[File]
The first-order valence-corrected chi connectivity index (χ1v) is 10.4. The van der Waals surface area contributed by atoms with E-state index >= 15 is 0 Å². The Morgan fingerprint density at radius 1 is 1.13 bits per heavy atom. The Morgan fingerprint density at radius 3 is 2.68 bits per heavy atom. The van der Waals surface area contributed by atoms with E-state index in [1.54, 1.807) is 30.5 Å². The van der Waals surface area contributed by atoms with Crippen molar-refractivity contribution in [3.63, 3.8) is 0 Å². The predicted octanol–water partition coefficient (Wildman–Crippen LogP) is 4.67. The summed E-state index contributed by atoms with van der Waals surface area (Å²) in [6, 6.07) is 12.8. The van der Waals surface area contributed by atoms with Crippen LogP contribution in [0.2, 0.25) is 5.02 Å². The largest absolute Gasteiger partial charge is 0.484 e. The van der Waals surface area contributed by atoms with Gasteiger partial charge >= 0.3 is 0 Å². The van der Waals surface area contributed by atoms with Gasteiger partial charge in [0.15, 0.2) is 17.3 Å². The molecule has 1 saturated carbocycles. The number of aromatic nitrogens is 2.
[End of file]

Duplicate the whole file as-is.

The first-order valence-corrected chi connectivity index (χ1v) is 10.4. The van der Waals surface area contributed by atoms with E-state index >= 15 is 0 Å². The Morgan fingerprint density at radius 1 is 1.13 bits per heavy atom. The Morgan fingerprint density at radius 3 is 2.68 bits per heavy atom. The van der Waals surface area contributed by atoms with E-state index in [1.54, 1.807) is 30.5 Å². The van der Waals surface area contributed by atoms with Crippen molar-refractivity contribution in [3.63, 3.8) is 0 Å². The predicted octanol–water partition coefficient (Wildman–Crippen LogP) is 4.67. The summed E-state index contributed by atoms with van der Waals surface area (Å²) in [6, 6.07) is 12.8. The van der Waals surface area contributed by atoms with Crippen LogP contribution in [0.2, 0.25) is 5.02 Å². The largest absolute Gasteiger partial charge is 0.484 e. The van der Waals surface area contributed by atoms with Gasteiger partial charge >= 0.3 is 0 Å². The van der Waals surface area contributed by atoms with Gasteiger partial charge in [0.15, 0.2) is 17.3 Å². The molecule has 1 saturated carbocycles. The number of aromatic nitrogens is 2.